The Phoenix Suns began the season with two noted “closers” in their starting backcourt, but stumbled out of the gates with a series of terrible fourth quarter performances and a disappointing 8-8 record.
Since then, the Suns have won six of their last seven games and now sit at 14-9, good for 4th overall in the rugged Western Conference — off to a faster start than any Suns team in a decade.
But between the 8-8 start and the 6-1 current run, they haven’t made any noticeable leaps in total ratings on offense, defense or net total.
1. 4th Quarter Improvement
Let’s get the obvious out of the way. The Suns performance closing out games has dramatically improved.
Over the first 16 games, the Suns had a very poor minus-8 rating in the 4th period which put them down all the way at 6th-worst in the whole league. They failed to overcome any deficits entering the 4th (0-5), and even failed to hold onto a third of their leads (8-3).
Since then, the Suns have reversed course with a plus-12 net rating, which ranks 9th in the league over that span. They overcame three deficits entering the 4th (3-1) and closed out all three games when entering the 4th with the lead (3-0).
But again, as I mentioned above, there’s been hardly a blip in their overall net rating. It’s not like they’ve suddenly begun to hit on all cylinders. During their 6-1 run, the Suns rank just 13th in ‘net rating’ (point differential per 100 possessions, roughly a full game balanced for pace).
You could just chalk it up to making the right shots at crucial times, or regression to the mean. For the season, the Suns are now 3-6 when entering the 4th with a deficit, and 11-3 when they have the lead to start the quarter. That’s a good team. Not a great team, but definitely a good team.
Have the last 7 games just been easy? Not exactly. They have beaten the Mavericks twice (admittedly scuffling, but a pair of wins in Dallas in one weekend is impressive), the surging Warriors and a quality Celtics and (yes) Cavaliers. No world beating teams, to be sure, but all are playoff contenders.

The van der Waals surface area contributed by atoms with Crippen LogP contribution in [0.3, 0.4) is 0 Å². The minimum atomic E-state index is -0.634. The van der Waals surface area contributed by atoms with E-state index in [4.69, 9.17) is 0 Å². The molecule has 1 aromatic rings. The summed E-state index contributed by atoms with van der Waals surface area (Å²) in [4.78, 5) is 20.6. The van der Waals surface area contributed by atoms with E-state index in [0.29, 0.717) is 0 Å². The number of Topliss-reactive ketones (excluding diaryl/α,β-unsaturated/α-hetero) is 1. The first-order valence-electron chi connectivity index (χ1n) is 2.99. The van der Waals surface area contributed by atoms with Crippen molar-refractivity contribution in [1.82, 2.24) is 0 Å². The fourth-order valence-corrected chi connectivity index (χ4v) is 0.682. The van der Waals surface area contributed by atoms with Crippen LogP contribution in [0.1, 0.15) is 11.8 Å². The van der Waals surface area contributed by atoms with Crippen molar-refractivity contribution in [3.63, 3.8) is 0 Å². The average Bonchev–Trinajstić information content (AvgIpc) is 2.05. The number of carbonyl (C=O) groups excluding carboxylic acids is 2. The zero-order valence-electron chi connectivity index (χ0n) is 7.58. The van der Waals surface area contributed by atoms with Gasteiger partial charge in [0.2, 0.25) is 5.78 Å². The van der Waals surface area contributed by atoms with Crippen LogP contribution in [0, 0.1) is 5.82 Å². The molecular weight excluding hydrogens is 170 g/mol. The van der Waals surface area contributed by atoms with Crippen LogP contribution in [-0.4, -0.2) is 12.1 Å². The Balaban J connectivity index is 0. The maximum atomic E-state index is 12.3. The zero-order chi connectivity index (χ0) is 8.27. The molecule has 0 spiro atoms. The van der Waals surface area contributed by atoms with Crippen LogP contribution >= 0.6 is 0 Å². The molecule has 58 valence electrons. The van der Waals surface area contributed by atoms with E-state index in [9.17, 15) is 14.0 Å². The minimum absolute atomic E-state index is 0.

2. Surviving Injuries
There’s more to the story than Booker and Paul suddenly becoming good closers again.
Somehow, the Suns are winning while absorbing a growing number of injuries. In the weekend three-game winning streak, the Suns were without 3-5 rotation players each time. On Monday, their starting lineup included Frank Kaminsky, who was a street free agent days before the season opener, and E’Twaun Moore, who had barely seen the court all year until last week. That they are giving real minutes to the 11th-14th guys on the roster and still winning says a lot about their moxie as the season progresses.
A year ago, when injuries hit the team, they lost 16 of 20 games right after a 7-4 start. This year, they are getting back up after that hit and punching right back.
The signings of E’Twaun Moore and Langston Galloway, plus the trade acquisition of Chris Paul and Abdel Nader has solidified the depth of the team to withstand a half dozen injuries at once.
3. Balancing the attack
Now the payoff, in the form of a colorful picture.
After getting three-happy for a while, the Suns have decidedly begun to balance their offensive attack in this last seven games.
They have dramatically improved their points in the paint (26th to 14th), on fast breaks (26th to 12th) and at the free throw (27th to 18th) line during this good run of wins, while reducing their dependency on making threes as most of their offense (from 5th all the way down to 26th).
Part of that is missing one of Chris Paul or Devin Booker in half those games, reducing the Suns playmaking abilities to set up open threes. And part of that is the Suns concerted efforts as a team get to the rim as often as possible.
They are focusing on becoming less predictable all game, which has allowed them to stay alive even as their three-point proficiency has plummeted. And when you’re less predictable, getting scores in different places from different players, the opponent defense can’t lock you down in the fourth quarter as easily.
All this could be luck, or simply the ups and downs of a season that naturally happen. A 7-3 start, followed by 1-5 stretch, followed by the 6-1 current run.
Which Suns team is the real Suns team?
I don’t think we know. Are they the team whose second unit can be relied upon to win games for them when the starters are barely holding their own? Or are they the team that responded to missing threes by jacking up even more of them in vain?
Or, are they just still figuring things out?
Stay tuned in to find out.
Milwaukee Bucks (16-8) head to town for a prime time Wednesday night matchup.